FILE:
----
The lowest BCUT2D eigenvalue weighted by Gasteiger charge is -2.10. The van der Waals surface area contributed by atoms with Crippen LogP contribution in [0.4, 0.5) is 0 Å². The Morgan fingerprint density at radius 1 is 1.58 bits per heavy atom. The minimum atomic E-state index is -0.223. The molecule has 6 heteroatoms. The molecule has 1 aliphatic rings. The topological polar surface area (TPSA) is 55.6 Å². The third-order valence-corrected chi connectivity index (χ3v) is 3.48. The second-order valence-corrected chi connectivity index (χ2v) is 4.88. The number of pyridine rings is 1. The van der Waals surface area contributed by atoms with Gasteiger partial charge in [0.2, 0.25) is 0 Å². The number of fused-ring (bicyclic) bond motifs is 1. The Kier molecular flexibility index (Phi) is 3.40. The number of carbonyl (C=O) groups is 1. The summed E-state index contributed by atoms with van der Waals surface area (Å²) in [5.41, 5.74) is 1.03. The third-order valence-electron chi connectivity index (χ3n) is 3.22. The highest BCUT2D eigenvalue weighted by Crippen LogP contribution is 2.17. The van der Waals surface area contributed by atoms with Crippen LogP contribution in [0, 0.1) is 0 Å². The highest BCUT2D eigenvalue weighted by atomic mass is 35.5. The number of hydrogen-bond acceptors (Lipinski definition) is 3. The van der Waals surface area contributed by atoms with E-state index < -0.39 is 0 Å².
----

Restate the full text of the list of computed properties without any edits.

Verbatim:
The lowest BCUT2D eigenvalue weighted by Gasteiger charge is -2.10. The van der Waals surface area contributed by atoms with Crippen LogP contribution in [0.4, 0.5) is 0 Å². The Morgan fingerprint density at radius 1 is 1.58 bits per heavy atom. The minimum atomic E-state index is -0.223. The molecule has 6 heteroatoms. The molecule has 1 aliphatic rings. The topological polar surface area (TPSA) is 55.6 Å². The third-order valence-corrected chi connectivity index (χ3v) is 3.48. The second-order valence-corrected chi connectivity index (χ2v) is 4.88. The number of pyridine rings is 1. The van der Waals surface area contributed by atoms with Gasteiger partial charge in [0.2, 0.25) is 0 Å². The number of fused-ring (bicyclic) bond motifs is 1. The Kier molecular flexibility index (Phi) is 3.40. The number of carbonyl (C=O) groups is 1. The summed E-state index contributed by atoms with van der Waals surface area (Å²) in [5.41, 5.74) is 1.03. The third-order valence-electron chi connectivity index (χ3n) is 3.22. The highest BCUT2D eigenvalue weighted by Crippen LogP contribution is 2.17. The van der Waals surface area contributed by atoms with Crippen LogP contribution in [0, 0.1) is 0 Å². The highest BCUT2D eigenvalue weighted by atomic mass is 35.5. The number of hydrogen-bond acceptors (Lipinski definition) is 3. The van der Waals surface area contributed by atoms with E-state index < -0.39 is 0 Å².